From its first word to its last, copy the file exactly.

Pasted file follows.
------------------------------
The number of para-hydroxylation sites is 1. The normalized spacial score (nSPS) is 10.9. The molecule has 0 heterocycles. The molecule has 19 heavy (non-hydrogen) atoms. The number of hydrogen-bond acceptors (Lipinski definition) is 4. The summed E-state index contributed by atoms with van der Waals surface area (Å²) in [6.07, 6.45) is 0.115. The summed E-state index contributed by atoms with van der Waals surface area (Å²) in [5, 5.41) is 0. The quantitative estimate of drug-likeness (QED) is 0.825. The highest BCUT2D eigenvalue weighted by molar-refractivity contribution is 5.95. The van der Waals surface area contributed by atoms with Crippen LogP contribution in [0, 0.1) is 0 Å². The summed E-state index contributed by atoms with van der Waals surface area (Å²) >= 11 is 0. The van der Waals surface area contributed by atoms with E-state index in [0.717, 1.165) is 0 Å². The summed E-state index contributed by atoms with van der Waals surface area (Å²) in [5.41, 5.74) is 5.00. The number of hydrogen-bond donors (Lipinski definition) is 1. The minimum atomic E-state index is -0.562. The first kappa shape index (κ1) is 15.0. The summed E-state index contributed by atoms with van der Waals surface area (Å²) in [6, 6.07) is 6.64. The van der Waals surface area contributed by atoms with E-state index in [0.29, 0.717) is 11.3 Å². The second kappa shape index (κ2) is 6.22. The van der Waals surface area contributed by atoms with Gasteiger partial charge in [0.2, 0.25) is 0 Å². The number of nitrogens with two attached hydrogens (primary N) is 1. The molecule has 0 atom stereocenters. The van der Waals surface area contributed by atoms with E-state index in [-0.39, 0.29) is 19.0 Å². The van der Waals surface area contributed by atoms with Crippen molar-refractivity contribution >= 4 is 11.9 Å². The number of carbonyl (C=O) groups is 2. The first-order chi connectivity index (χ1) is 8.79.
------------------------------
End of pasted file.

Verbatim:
The number of para-hydroxylation sites is 1. The normalized spacial score (nSPS) is 10.9. The molecule has 0 heterocycles. The molecule has 19 heavy (non-hydrogen) atoms. The number of hydrogen-bond acceptors (Lipinski definition) is 4. The summed E-state index contributed by atoms with van der Waals surface area (Å²) in [6.07, 6.45) is 0.115. The summed E-state index contributed by atoms with van der Waals surface area (Å²) in [5, 5.41) is 0. The quantitative estimate of drug-likeness (QED) is 0.825. The highest BCUT2D eigenvalue weighted by molar-refractivity contribution is 5.95. The van der Waals surface area contributed by atoms with Crippen LogP contribution in [0, 0.1) is 0 Å². The summed E-state index contributed by atoms with van der Waals surface area (Å²) >= 11 is 0. The van der Waals surface area contributed by atoms with E-state index in [0.717, 1.165) is 0 Å². The summed E-state index contributed by atoms with van der Waals surface area (Å²) in [5.41, 5.74) is 5.00. The number of hydrogen-bond donors (Lipinski definition) is 1. The minimum atomic E-state index is -0.562. The first kappa shape index (κ1) is 15.0. The summed E-state index contributed by atoms with van der Waals surface area (Å²) in [6, 6.07) is 6.64. The van der Waals surface area contributed by atoms with E-state index in [0.29, 0.717) is 11.3 Å². The second kappa shape index (κ2) is 6.22. The van der Waals surface area contributed by atoms with Gasteiger partial charge in [0.2, 0.25) is 0 Å². The number of nitrogens with two attached hydrogens (primary N) is 1. The molecule has 0 atom stereocenters. The van der Waals surface area contributed by atoms with E-state index in [-0.39, 0.29) is 19.0 Å². The van der Waals surface area contributed by atoms with Crippen molar-refractivity contribution >= 4 is 11.9 Å². The number of carbonyl (C=O) groups is 2. The first-order chi connectivity index (χ1) is 8.79.